"An bhfuil arán agat?"

Translation:Do you have bread?

September 12, 2015

6 Comments


https://www.duolingo.com/profile/PaCa826187

How is, 'Have you bread?' not accepted? Have the creators (peace be upon them) even been to Ireland?

September 12, 2015

https://www.duolingo.com/profile/Knocksedan

In fairness, I think that I would/do say "Have you any bread?", but I would/do say "Do you have bread?"

I'm not entirely sure why, but "have you any bread?" sounds more like a request, but "have you bread?" sounds more like a demand, at least to my ear.

September 12, 2015

https://www.duolingo.com/profile/CinziaL52

I'm really new to Irish. Can anyone explain to me why "bhfuil" is used to mean "where" and also "have"? Thank you!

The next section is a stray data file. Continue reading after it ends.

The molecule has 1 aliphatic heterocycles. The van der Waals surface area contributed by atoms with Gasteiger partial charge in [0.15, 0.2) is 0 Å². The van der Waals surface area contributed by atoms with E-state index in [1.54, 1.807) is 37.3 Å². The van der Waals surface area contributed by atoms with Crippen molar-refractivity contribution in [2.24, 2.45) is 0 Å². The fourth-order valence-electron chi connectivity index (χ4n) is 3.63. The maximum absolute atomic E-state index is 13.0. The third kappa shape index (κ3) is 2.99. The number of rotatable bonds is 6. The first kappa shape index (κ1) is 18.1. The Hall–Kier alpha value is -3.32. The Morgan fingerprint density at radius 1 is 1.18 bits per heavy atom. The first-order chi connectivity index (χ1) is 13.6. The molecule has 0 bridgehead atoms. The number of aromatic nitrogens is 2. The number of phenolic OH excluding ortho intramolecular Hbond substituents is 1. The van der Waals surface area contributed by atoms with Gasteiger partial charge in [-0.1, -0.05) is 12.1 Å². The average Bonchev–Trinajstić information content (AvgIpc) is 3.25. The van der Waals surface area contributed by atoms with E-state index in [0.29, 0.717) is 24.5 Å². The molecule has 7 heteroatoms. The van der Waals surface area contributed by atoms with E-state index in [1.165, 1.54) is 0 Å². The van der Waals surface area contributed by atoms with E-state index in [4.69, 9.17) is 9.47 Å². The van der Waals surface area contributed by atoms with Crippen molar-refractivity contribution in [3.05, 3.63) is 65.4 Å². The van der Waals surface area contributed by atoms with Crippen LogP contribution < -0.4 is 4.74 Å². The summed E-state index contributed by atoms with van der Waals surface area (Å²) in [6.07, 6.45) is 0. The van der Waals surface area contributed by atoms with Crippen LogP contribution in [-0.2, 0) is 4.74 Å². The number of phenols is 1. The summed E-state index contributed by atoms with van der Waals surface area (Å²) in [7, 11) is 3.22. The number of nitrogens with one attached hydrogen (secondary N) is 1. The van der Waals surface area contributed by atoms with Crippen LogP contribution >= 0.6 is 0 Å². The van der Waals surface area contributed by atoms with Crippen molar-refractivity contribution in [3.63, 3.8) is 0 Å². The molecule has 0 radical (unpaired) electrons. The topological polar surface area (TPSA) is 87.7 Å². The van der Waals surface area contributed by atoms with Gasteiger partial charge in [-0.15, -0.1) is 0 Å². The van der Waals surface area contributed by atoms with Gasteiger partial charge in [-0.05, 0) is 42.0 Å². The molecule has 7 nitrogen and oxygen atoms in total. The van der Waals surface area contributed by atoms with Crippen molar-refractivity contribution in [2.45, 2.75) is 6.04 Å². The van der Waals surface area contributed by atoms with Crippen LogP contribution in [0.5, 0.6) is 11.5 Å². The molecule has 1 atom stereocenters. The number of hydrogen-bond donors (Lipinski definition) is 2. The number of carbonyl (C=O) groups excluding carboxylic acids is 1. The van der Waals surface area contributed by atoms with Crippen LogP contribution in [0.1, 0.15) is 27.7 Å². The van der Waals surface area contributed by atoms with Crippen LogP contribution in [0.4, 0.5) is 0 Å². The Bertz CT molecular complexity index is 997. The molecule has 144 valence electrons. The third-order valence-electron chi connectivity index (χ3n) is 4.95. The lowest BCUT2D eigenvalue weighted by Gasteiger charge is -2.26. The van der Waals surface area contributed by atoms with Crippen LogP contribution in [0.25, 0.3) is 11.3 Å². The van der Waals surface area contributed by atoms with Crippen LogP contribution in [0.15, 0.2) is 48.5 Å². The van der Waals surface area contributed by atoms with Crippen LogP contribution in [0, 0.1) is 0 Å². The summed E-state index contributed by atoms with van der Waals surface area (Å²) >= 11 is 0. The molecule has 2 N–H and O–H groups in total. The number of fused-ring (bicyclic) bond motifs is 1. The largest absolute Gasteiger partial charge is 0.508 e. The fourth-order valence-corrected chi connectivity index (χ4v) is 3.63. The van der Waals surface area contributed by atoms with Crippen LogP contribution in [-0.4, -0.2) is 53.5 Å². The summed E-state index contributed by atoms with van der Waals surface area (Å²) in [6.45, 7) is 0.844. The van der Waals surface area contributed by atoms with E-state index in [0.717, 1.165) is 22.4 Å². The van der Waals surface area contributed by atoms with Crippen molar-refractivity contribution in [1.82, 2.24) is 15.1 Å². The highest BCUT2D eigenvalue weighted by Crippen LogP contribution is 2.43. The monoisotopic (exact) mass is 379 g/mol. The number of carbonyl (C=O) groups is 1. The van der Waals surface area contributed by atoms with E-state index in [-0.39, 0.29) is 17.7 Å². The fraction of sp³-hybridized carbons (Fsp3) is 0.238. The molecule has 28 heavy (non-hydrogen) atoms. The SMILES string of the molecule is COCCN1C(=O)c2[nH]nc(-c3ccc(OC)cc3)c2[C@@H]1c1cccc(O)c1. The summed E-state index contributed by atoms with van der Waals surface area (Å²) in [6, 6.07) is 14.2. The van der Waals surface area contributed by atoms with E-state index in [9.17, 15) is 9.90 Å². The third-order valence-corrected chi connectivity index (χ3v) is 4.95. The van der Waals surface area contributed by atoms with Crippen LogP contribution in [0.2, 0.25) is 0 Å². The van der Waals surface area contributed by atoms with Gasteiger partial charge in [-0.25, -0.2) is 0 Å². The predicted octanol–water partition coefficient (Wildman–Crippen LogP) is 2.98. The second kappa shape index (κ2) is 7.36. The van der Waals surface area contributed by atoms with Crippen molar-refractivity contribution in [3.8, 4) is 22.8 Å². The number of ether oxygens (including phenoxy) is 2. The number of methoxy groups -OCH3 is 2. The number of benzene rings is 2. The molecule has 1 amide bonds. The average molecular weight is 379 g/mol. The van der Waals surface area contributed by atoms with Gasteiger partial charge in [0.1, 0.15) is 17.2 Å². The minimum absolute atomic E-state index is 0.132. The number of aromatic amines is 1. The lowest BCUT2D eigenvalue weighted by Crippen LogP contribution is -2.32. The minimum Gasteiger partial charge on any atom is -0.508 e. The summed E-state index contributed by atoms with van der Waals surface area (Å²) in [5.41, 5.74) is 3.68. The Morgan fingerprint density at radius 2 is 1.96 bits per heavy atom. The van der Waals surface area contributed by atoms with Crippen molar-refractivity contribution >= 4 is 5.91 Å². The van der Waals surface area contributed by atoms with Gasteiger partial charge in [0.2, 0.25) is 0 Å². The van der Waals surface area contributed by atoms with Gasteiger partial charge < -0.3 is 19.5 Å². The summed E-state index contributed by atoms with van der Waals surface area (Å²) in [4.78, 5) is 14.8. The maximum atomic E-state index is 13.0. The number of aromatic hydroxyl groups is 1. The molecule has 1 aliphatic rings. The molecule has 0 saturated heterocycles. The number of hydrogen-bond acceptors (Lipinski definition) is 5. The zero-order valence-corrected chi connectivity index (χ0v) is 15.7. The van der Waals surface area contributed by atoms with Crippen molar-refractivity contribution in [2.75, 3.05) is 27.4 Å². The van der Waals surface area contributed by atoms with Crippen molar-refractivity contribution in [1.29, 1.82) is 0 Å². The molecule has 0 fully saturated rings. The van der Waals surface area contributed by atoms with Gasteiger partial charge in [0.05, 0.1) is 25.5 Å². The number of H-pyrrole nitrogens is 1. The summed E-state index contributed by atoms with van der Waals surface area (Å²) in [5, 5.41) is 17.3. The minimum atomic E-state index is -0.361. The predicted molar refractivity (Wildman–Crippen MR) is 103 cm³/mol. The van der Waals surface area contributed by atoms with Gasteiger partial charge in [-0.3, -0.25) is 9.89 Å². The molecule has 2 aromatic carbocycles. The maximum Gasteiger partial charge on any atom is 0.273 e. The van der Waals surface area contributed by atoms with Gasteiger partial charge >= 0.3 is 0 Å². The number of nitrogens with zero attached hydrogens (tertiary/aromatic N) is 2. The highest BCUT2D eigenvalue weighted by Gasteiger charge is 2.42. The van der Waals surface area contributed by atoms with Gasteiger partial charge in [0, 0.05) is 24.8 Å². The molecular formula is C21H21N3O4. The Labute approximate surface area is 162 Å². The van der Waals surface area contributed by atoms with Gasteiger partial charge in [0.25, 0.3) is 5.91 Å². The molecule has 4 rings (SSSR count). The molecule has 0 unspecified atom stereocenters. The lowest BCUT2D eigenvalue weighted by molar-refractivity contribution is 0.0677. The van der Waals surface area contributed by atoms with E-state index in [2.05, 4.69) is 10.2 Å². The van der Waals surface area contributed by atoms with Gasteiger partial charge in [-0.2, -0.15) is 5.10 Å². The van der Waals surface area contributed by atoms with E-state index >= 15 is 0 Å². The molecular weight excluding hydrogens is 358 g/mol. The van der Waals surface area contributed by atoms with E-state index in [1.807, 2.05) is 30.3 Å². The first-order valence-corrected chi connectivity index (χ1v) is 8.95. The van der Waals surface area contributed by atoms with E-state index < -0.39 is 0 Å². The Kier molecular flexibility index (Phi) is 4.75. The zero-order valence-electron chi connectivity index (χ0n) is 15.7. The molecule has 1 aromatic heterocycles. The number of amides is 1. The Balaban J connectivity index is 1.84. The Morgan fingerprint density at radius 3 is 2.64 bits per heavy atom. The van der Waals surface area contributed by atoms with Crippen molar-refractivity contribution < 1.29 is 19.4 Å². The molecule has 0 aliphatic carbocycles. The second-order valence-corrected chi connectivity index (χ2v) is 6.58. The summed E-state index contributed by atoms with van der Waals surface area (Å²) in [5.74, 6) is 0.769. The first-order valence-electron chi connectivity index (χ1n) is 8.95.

September 16, 2017

https://www.duolingo.com/profile/SatharnPHL
Mod
  • 1165

"fuil" is the present tense dependent form of the verb "bí" ("tá" in the present tense).

When used in the interrogative, it is eclipsed to bhfuil, so you have "tá mé"/"tá tú"/"tá sé" (I am/you are/he is), but "an bhfuil mé?"/"an bhfuil tú?"/"an bhfuil sé?" (am I?/are you?/is he?).

"have" is expressed using the phrase "tá X ag Y" (Y has X) and the question form uses the interrogative form of "tá" -"an bhfuil X ag Y?" (does Y have X?).

"bhfuil" doesn't mean "where", it's the equivalent of the am/are/is in the phrase.
"cá bhfuil mé?" - "where am I?", "cá bhfuil tú?" - "where are you?" and "cá bhfuil sé? - "where is he?"

September 16, 2017

https://www.duolingo.com/profile/lenaun

Why is it not 'do you have the bread'?

November 13, 2018

https://www.duolingo.com/profile/SatharnPHL
Mod
  • 1165

"the bread" is an t-arán.

An bhfuil an t-arán agat?

November 13, 2018
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